THE POINT is that if you don’t have a great intro to a character, and you’re just going to have them spit out fake-science mumbo jumbo for a while, it’s hard to get the audience to like that character. I don’t know why I’m supposed to like Hawkeye or why I’m supposed to be upset that he spent half the movie under Loki’s spell. I’m disengaged.

6.) Quibbles and Questions. When Thor got knocked out of the flying headquarters, did he just spend the afternoon staring at his hammer? Why couldn’t he pick it up? Why was he just hanging around down there?

Bruce Banner’s secret to controlling his Hulk side is that he’s always angry? How does that work exactly? It seems like it goes against everything we know about the Hulk, and it doesn’t quite explain why he’s a menace to everything on the hovercraft, but he’s capable of being ordered around when fighting the bad guy army.

Did Black Widdow trick Bruce Banner away from actual sick people and then just let those sick people die? I know, it’s only 2 people versus the entire world, but still…

7.) Robots, I Guess. Apparently, Loki’s nameless bad guy army strategists didn’t see “The Phantom Menace.” If they had, they would have known what a bad idea it is to have your robot army controlled by a single space ship. Oh, and apparently they’re robots.

8.) Funny, and Unintentionally Funny. There are lots of funny parts in this movie, but I’m going to focus on the weird ones:

a.) Nick Fury shoots one of his own jets down with a rocket launcher, but then another jet takes off. So Fury pulls a gun. You could argue that this is just reflex for the old military man, but it seems pretty stupid.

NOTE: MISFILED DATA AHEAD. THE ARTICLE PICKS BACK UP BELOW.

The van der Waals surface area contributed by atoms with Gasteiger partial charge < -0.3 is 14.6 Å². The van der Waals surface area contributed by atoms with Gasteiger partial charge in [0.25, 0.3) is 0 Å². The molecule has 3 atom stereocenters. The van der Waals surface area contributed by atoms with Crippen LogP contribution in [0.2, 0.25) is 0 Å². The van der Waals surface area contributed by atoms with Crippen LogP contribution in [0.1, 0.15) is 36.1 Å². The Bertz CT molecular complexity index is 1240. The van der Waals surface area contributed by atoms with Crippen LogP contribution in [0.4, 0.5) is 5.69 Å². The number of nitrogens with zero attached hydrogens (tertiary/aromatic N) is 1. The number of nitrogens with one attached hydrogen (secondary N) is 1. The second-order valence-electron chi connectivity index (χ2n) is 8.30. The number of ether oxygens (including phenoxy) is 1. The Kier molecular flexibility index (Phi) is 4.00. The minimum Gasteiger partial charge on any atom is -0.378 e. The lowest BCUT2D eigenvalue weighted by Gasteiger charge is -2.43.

b.) Loki shows up through a magical doorway and the army points guns at him. That ought to work, right? Same thing with the Hulk. We were just told that bullets won’t stop him!

c.) Am I wrong, or was there a LOT of death on that hovercraft? But everyone only cares about Agent Phil.

d.) “Not the bistro!” is what I said during the attack on New York City.

e.) The way Hawkeye opens up his bow is so butch it’s super gay. Also super gay: the phrase “opens up his bow.”

f.) Pepper Potts’ jean shorts. She’s just like us!

9.) Layers. There were none to this movie, and it’s not that there has to be, but with all the talking going on, you’d think there would be more substance. I found myself wandering in parts, and I wasn’t surprised to hear a few of my friends actually fell asleep during it. Had there been more going on other than stalling techniques before the next special effects sequence, I would have been more engaged. Instead, Loki’s “plan” seems to be the same as the movie: just hold on for a while until something else happens.

10.) Better. I can think of ten superhero movies I liked better than “The Avengers.” Bring on your rebuttals, but there’s no freakin’ way you’re going to change my mind about #1.


4 Responses to “10 Random Thoughts About “The Avengers””

  1. but…i fell asleep. 🙂

  2. 2 Jason Pardo

    You neglected to mention “deeply cynical reliance on 9-11 imagery and themes”. For many reasons I so wanted, and so was unable, to like this movie. One of the rare occasions (hello Transformers 2) I was mad in the theater.